§ 19. Mr. Ashley
asked the Secretary of State for Employment if he is satisfied with the services provided by his Department to help find work for the disabled: and if he will make a statement.
§ Mr. Dudley Smith
I am satisfied that my Department provides effective services for helping disabled people find work. But, as I told the hon. Member on 17th May, these services have recently been reviewed internally and I shall soon be consulting the National Advisory Council on the Employment of the Disabled and other bodies concerned on whether any changes are necessary.
§ Mr. Ashley
How can the Minister be satisfied with a national scandal? Does he realise that the unemployment rate for registered disabled people is now 15 per cent. and that no less than 58 per cent. of all British employers are failing to fulfil their quota of 3 per cent. disabled employees? Does the Minister know that no fewer than 14,000 of these employers are breaking the law if they are failing to fulfil their quota and to taking on new workers? Will he prosecute these employers with the same vigour as he prosecutes trade unions when they break the law? Will he not talk about persuasion, since for the last 10 years successive Governments have talked about persuasion and employers are taking no notice of it?
§ Mr. Smith
This is a difficult matter. Successive Administrations have taken the view that widespread prosecution of employers in what, apart from isolated cases, are technical infringements may well jeopardise the important good will of the majority of employers in trying to help the disabled. It is a matter that 227 we have under review. It was spotlighted by an internal inquiry, and my right hon. Friend and I are giving urgent attention to it at present.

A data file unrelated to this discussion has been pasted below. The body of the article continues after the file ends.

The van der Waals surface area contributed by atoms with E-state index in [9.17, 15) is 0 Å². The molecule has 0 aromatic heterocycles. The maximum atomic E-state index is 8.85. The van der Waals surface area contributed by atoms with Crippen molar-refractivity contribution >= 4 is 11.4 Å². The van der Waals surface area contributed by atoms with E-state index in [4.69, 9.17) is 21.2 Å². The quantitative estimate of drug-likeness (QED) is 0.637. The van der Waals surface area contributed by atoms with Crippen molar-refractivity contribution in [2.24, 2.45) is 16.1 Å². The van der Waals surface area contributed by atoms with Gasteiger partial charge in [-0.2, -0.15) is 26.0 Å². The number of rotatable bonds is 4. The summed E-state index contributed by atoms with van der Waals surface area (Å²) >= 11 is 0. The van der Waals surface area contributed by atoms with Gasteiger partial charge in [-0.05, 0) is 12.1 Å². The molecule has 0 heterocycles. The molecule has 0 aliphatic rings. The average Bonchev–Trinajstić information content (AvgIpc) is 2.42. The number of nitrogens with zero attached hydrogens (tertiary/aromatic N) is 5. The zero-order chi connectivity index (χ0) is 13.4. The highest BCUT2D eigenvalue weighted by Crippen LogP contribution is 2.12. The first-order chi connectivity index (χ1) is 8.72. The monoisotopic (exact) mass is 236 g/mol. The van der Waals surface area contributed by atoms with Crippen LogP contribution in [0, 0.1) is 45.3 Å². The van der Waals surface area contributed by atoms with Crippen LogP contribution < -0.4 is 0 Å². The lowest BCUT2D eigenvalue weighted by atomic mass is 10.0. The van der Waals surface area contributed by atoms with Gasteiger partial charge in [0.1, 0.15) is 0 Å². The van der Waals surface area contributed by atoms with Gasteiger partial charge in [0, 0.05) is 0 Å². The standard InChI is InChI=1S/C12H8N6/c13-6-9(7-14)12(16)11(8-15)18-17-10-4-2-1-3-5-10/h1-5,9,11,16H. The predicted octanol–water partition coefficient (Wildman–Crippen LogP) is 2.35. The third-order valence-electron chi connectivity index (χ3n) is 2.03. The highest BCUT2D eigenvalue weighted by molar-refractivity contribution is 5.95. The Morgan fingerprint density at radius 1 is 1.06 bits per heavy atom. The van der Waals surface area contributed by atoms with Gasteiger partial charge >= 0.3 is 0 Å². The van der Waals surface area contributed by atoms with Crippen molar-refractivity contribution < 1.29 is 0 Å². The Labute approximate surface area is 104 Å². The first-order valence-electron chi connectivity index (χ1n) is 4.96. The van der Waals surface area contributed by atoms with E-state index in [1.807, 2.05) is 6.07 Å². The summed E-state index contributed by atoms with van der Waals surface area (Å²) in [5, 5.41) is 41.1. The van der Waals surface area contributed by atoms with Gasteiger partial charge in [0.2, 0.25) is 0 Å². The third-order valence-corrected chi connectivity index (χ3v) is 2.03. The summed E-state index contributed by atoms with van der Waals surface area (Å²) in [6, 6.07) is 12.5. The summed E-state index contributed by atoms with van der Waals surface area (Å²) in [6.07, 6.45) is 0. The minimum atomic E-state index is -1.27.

§ Mr. Marten
As the percentage of registered disabled unemployed seems to be rising, what have the Government done in the last year, over and above what they were doing in the previous year, to improve the situation?
§ Mr. Smith
My hon. Friend is right, but the percentage has risen in proportion to the general increase in unemployment. There is always a three-month lag in the disablement figures and I hope that the next figures will show a far more favourable position. We have mounted a number of initiatives, which we have talked about before in the House. One which is important is a reinvigoration by our officers of the inspection of registers to encourage more firms to take on disabled people. This is having some impact. I hope that as time passes it will have an even greater impact.
§ Mr. Harold Walker
The hon. Gentleman talks about jeopardising the good will of employers. Does not he realise that a statutory obligation has been imposed on employers by Parliament, an obligation which, as my hon. Friend the Member for Stoke-on-Trent, South (Mr. Ashley) has pointed out, is being widely ignored? The quota system has become a farce. Does not the hon. Gentleman realise that rather than wait for a review—the review to which he referred—he has the possibility of immediate action which would meet with the full support of the House? It would be warmly welcomed if he would instruct his disablement resettlement officers either to insist on employers implementing their statutory obligations under the Act or to prosecute offending employers.
§ Mr. Smith
Again this matter is not as simple as it sounds. In effect, undertaking prosecutions may not provide extra jobs for the disabled. That is what we are trying to achieve. Even if all those who are registered as disabled persons and are unemployed at present were placed in employment, there would still be insufficient for all firms to satisfy their quota obligations. I do not think that there is a widespread ignoring of 228 those provisions. There is a great deal of good will but, as we know, so often many firms have not the right sort of employment for disabled persons.